Sandoz to Partner With Gan and Lee to Commercialize Biosimilar Insulins in the US and Abroad

Sandoz has entered into an agreement with Chinese drug maker Gan and Lee to commercialize biosimilar insulins to treat patients with type 1 and type 2 diabetes.

Sandoz announced yesterday that it has entered into an agreement with Chinese drug maker Gan and Lee to commercialize biosimilar insulins to treat patients with type 1 and type 2 diabetes.

Under the terms of the agreement, Gan and Lee’s insulin products, referencing insulin glargine, insulin lispro, and insulin aspart—the top 3 insulin therapies by sales—will be commercialized by Sandoz in the European Union, United States, Switzerland, Japan, South Korea, Canada, Australia, and New Zealand. Gan and Lee will hold responsibility for manufacturing and development of the products and will adhere to Sandoz’s manufacturing requirements.

In a statement announcing the agreement, Richard Francis, CEO of Sandoz, explained that the agreement has the potential to increase patient access to these crucial products. Said Francis, "Across the world, people suffering from diabetes still face very real access challenges. In fact, US patients have reported taking less insulin than recommended by their doctor because they couldn't afford it—putting them at higher risk for serious complications. [We] look forward to extending access for the more than 420 million people worldwide suffering from diabetes."

Stefan Hendriks, global head of biopharmaceuticals at Sandoz, added that Sandoz is making addressing the personal and healthcare burden of diabetes a priority. Given the fact that most insulin therapies are manufactured by just a few companies worldwide, the agreement with Gan and Lee allows Sandoz to expand its portfolio of products to help meet the increasing demand for insulin.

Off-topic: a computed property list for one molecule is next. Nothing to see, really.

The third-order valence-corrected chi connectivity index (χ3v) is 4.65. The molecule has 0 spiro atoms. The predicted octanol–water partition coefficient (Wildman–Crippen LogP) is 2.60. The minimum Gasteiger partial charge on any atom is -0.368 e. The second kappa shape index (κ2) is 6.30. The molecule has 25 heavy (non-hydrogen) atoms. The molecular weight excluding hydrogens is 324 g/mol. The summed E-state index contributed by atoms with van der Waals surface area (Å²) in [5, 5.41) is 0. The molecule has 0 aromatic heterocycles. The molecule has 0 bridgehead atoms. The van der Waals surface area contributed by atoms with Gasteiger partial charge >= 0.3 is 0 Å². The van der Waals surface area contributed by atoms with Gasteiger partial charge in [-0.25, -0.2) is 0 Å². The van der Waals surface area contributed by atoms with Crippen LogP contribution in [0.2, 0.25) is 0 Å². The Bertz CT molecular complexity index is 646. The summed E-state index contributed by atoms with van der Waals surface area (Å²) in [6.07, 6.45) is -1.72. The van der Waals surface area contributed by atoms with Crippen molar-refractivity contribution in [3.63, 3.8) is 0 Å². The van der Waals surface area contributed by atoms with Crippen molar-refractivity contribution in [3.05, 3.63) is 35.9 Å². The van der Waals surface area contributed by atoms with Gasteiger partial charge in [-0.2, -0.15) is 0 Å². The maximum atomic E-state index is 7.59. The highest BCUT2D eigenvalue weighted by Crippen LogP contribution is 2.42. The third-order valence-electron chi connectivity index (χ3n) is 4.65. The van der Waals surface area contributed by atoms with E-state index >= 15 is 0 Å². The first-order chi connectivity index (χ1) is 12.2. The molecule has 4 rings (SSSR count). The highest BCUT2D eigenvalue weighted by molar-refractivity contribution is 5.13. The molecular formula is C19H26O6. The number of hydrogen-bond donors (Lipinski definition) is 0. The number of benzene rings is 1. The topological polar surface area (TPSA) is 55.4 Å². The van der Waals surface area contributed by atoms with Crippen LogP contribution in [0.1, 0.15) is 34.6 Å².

In the European Union, as in much of the world, products that reference insulins are treated as biosimilars under national regulatory pathways. However, in the United States, insulin products are currently regulated as drugs, and products developed referencing them are regulated as follow-ons. That is set to change in 2020, however, when insulins, proteins, and chemically synthesized polypeptides will be transitioned to regulation as biologics and biosimilars under the Biologics Price Competition and Innovation Act.

Earlier this month, the FDA published 4 new guidance documents on biosimilars that address industry’s questions about the transition process and also issued a proposed rule that would amend the agency’s definition of a biologic product in order to encompass insulins and other applicable products.

In a statement announcing the new guidance and proposed rule, FDA Commissioner Scott Gottlieb, MD, said that the transition could make it easier for developers to bring to market cheaper interchangeable insulin products that can be substituted at the pharmacy level, potentially increasing access and lowering costs for US patients with diabetes.

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